Few can say they are not familiar with the tales of the notorious Jack the Ripper murders and the ongoing mystery surrounding this killers identity. Despite these brutal crimes occurring over 100 years ago in 1888, the quest for the truth on just who this man was is still very active.
For three months in the autumn of 1888 a killer roamed the streets of Whitechapel in London. Five murders have been conclusively attributed to the work of this one individual, a man who called himself Jack the Ripper, although there may in fact have been many more.
Mary Ann Nichols, Annie Chapman, Elizabeth Stride, Catherine Eddowes and Mary Jane Kelly were all murdered in the dead of night with their bodies left out on display in the most gruesome fashion.
With little evidence to go on and a distinctly different form of police investigation available then to what we know now, Victorian investigators never did get close to identifying their attacker. In Francis Thompson – A Ripper Suspect, author Richard Patterson identifies the successful and well-known English poet Francis Thompson as not only a literary figure but a prime suspect, and the most likely suspect, in the Jack the Ripper murders.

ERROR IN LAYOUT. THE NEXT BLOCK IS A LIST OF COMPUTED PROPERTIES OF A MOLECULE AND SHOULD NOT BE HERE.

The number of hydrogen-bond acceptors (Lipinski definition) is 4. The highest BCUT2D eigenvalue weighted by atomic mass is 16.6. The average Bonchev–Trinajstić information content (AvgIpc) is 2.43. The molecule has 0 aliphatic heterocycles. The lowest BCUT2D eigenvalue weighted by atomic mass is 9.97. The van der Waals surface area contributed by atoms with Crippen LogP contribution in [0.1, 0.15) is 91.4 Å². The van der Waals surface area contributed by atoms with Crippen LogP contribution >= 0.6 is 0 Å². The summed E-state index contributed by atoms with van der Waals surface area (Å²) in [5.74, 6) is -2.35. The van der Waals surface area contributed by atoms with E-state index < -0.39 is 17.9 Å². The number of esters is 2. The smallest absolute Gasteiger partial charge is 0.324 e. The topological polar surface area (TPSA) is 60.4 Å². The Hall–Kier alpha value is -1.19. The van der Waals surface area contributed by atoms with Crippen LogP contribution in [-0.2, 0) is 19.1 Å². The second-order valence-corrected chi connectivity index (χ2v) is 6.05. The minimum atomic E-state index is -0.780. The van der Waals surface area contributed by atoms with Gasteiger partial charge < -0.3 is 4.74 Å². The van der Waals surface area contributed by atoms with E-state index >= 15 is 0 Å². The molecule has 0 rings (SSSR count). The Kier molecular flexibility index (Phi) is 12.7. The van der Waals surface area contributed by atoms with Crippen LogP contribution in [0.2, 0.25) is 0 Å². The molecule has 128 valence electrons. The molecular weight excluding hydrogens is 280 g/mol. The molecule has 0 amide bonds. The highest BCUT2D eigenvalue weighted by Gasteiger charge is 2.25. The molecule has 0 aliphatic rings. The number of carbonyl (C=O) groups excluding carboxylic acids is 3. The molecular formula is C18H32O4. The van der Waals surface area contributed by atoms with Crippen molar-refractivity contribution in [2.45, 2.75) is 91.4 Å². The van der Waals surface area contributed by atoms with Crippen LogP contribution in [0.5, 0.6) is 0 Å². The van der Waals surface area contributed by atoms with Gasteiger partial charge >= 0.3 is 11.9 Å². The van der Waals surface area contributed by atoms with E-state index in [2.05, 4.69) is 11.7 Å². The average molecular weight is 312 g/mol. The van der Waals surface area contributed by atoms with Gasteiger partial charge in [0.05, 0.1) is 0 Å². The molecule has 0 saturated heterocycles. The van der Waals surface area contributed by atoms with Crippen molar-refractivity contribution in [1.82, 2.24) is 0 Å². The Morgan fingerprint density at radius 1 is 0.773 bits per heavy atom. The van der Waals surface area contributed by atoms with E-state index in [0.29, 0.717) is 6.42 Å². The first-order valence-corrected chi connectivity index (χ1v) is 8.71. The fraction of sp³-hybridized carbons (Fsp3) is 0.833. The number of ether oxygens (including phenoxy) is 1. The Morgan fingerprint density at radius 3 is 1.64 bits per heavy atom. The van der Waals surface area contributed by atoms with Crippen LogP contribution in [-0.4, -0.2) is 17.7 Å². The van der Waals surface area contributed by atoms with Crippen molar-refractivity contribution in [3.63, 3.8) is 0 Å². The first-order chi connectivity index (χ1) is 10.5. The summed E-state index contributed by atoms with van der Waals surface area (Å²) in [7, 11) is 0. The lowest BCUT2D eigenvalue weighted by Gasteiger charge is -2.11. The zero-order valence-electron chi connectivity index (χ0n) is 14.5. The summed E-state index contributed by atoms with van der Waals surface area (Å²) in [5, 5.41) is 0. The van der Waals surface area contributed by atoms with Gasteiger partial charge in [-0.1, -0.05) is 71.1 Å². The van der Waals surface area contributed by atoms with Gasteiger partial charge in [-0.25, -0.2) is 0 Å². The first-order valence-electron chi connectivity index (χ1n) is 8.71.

There are literally hundreds of articles, websites and blogs dedicated to the Jack the Ripper murders with just as many books available on the subject. Theories have been rife and some could say that this work from Richard Patterson is simply another theory in amongst the rest. However, upon reading this book, the 20 years of research this Australian teacher has dedicated to his theory is evident.